What will he review for 2008? I really believe (as naive it is) that he’ll review IRON MAN.

    So what else? If he wants pain, there is THE LOVE GURU. He already reviewed WANTED and THE HAPPENING and WALL-E, I don’t see a real reason to revisit those. Same with HELLBOY 2 and SPEED RACER. I guess he could do TDK, but again why?

    The other possibilities, in no order:

    X-FILES: I WANT TO BELIEVE – random as hell. You know Vern likes to pull that on us.
    MEET DAVE – Both pain and “random” too.
    MAMMA MIA! – Hit musical, random and he doesn’t review that much Meryl Streep.
    GET SMART – Meh?
    KUNG FU PANDA – I seem to remember Vern taking to issue with folks holding different standards for Pixar (w/ WALL-E) and DWA (with this.) Worth nothing.
    INDY IV – He already reviewed this, but we all remember Vern laying the smackdown against the nerd rage over this film.
    YOU DON’T MESS WITH THE ZOHAN – Random as hell.

    As I struggle with Vern reviewing two comic book/superhero movies from the same summer, you know he never reviewed HANCOCK either. Be an interesting companion piece with IRON MAN for better or worse or different versions of the ubermensch fantasy.

    Fuck it, I’m going with HANCOCK.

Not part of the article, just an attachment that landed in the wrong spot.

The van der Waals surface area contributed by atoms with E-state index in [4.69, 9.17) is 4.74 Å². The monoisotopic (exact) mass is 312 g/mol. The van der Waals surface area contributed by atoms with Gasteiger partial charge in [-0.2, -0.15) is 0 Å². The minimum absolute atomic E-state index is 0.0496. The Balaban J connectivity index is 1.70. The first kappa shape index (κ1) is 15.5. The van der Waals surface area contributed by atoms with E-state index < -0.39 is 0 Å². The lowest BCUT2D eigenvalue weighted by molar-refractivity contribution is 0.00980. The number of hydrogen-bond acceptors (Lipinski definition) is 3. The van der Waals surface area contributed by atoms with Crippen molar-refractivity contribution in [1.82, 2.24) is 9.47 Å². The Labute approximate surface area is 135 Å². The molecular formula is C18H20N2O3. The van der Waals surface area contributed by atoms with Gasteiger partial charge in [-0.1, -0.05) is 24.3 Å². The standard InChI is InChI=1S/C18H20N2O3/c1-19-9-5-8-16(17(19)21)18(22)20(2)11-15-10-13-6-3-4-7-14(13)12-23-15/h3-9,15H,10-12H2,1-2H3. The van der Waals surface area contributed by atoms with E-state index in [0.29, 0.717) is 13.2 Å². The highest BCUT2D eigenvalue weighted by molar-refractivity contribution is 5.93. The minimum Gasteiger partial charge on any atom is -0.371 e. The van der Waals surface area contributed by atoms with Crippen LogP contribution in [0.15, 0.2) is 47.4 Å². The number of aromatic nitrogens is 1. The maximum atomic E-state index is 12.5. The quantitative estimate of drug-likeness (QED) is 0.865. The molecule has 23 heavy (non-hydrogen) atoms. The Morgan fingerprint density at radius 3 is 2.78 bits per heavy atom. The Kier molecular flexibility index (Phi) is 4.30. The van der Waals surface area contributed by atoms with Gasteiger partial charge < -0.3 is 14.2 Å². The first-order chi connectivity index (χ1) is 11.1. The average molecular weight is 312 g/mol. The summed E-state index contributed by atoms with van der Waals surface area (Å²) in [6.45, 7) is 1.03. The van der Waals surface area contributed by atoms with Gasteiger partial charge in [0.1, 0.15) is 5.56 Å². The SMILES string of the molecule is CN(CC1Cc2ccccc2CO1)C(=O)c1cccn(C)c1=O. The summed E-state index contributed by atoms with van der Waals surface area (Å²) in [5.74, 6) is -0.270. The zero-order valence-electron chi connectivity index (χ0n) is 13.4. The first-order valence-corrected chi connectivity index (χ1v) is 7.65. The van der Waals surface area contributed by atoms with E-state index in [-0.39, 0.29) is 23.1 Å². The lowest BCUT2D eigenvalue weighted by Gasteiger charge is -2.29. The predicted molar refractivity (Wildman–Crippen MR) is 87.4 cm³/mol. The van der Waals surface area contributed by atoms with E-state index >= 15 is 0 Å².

21. Tawdry – I’m specifically referring to the Silver Age of comic books, which starts in the mid-50s and goes into the 70s. I agree that applying the word “camp” to anything prior to the 1960s is probably just a modern projection. But by the time the 60s roll around there’s clearly a post-modern sense of awareness in popular culture. I remember renting the old Adam West Batman movie on a lark back in high school, and finding it hilarious. But about halfway through the film I came to realize that this wasn’t an accident. These filmmakers were aware of how absurd and funny their show was. Up until then I had only heard disparaging things about Adam West’s Batman, usually in opposition to the grittier comics coming out in the 90s. But it was only when I saw the 1960s movie that I finally understand that comic book fans had been misinterpreting that series for decades.

  22. I never did get around to seeing this one for some reason (too busy with the internet I guess?) and I regret that, if only so I could just have my own opinion on it versus MAN OF STEEL, maybe one of these days I’ll finally get around to seeing it on blu ray or whatever, but for now the only thing I know about it is the Lex Luthor “WROOOOOONG!” meme (here’s an example http://lexluthor.ytmnd.com/)

    and speaking of 2006 internet memes, God, remember the SNAKES ON A PLANE phenomenon? I mean it was funny, but that whole thing seems so bizarre in hindsight, like a fever dream, especially considering that after all that fucking hype almost no one actually went to see the damn thing (though I did), you’d people would at least be SOMEWHAT curious about the actual movie, no?

    maybe I’m wrong but doesn’t it seem like “internet memes” as we used to know them have gone the way of “where’s the beef”?, sure every once in a while there’s a “viral video” that captures people’s attention for about 5 minutes but memes that are phrases that people repeat over and over (such as “ALL YOUR BASE”)? I can’t think of any obvious examples from the last couple of years